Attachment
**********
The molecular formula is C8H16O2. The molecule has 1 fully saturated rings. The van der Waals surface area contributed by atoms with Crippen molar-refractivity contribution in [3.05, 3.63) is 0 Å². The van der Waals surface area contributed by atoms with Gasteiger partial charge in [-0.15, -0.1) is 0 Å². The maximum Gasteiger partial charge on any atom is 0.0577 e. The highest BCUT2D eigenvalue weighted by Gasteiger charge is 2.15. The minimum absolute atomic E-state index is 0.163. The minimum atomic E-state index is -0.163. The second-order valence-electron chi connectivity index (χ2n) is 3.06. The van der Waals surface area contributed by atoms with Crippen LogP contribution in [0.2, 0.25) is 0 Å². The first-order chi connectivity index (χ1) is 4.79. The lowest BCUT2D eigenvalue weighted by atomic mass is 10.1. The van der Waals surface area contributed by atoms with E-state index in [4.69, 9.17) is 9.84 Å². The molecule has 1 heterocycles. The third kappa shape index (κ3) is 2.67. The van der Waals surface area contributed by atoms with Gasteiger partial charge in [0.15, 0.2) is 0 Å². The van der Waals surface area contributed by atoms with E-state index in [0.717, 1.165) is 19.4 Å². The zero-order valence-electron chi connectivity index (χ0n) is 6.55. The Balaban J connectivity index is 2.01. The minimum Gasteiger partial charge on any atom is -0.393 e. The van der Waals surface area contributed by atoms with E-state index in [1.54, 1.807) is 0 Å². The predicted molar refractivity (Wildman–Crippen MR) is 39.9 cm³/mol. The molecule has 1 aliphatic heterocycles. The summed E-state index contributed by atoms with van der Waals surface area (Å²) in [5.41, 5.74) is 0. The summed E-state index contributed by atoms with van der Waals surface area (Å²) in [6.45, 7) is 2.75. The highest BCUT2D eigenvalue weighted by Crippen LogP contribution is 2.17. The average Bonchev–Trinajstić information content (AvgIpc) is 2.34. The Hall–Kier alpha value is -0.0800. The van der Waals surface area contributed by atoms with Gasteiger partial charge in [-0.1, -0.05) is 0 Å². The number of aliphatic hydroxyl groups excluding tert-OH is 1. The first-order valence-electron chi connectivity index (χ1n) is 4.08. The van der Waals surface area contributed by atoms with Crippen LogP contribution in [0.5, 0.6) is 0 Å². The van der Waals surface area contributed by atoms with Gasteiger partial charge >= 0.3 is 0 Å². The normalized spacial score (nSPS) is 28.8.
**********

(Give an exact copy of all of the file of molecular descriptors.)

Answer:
The molecular formula is C8H16O2. The molecule has 1 fully saturated rings. The van der Waals surface area contributed by atoms with Crippen molar-refractivity contribution in [3.05, 3.63) is 0 Å². The van der Waals surface area contributed by atoms with Gasteiger partial charge in [-0.15, -0.1) is 0 Å². The maximum Gasteiger partial charge on any atom is 0.0577 e. The highest BCUT2D eigenvalue weighted by Gasteiger charge is 2.15. The minimum absolute atomic E-state index is 0.163. The minimum atomic E-state index is -0.163. The second-order valence-electron chi connectivity index (χ2n) is 3.06. The van der Waals surface area contributed by atoms with Crippen LogP contribution in [0.2, 0.25) is 0 Å². The first-order chi connectivity index (χ1) is 4.79. The lowest BCUT2D eigenvalue weighted by atomic mass is 10.1. The van der Waals surface area contributed by atoms with E-state index in [4.69, 9.17) is 9.84 Å². The molecule has 1 heterocycles. The third kappa shape index (κ3) is 2.67. The van der Waals surface area contributed by atoms with Gasteiger partial charge in [0.15, 0.2) is 0 Å². The van der Waals surface area contributed by atoms with E-state index in [0.717, 1.165) is 19.4 Å². The zero-order valence-electron chi connectivity index (χ0n) is 6.55. The Balaban J connectivity index is 2.01. The minimum Gasteiger partial charge on any atom is -0.393 e. The van der Waals surface area contributed by atoms with E-state index in [1.54, 1.807) is 0 Å². The predicted molar refractivity (Wildman–Crippen MR) is 39.9 cm³/mol. The molecule has 1 aliphatic heterocycles. The summed E-state index contributed by atoms with van der Waals surface area (Å²) in [5.41, 5.74) is 0. The summed E-state index contributed by atoms with van der Waals surface area (Å²) in [6.45, 7) is 2.75. The highest BCUT2D eigenvalue weighted by Crippen LogP contribution is 2.17. The average Bonchev–Trinajstić information content (AvgIpc) is 2.34. The Hall–Kier alpha value is -0.0800. The van der Waals surface area contributed by atoms with Gasteiger partial charge in [-0.1, -0.05) is 0 Å². The number of aliphatic hydroxyl groups excluding tert-OH is 1. The first-order valence-electron chi connectivity index (χ1n) is 4.08. The van der Waals surface area contributed by atoms with Crippen LogP contribution in [0.5, 0.6) is 0 Å². The van der Waals surface area contributed by atoms with Gasteiger partial charge >= 0.3 is 0 Å². The normalized spacial score (nSPS) is 28.8.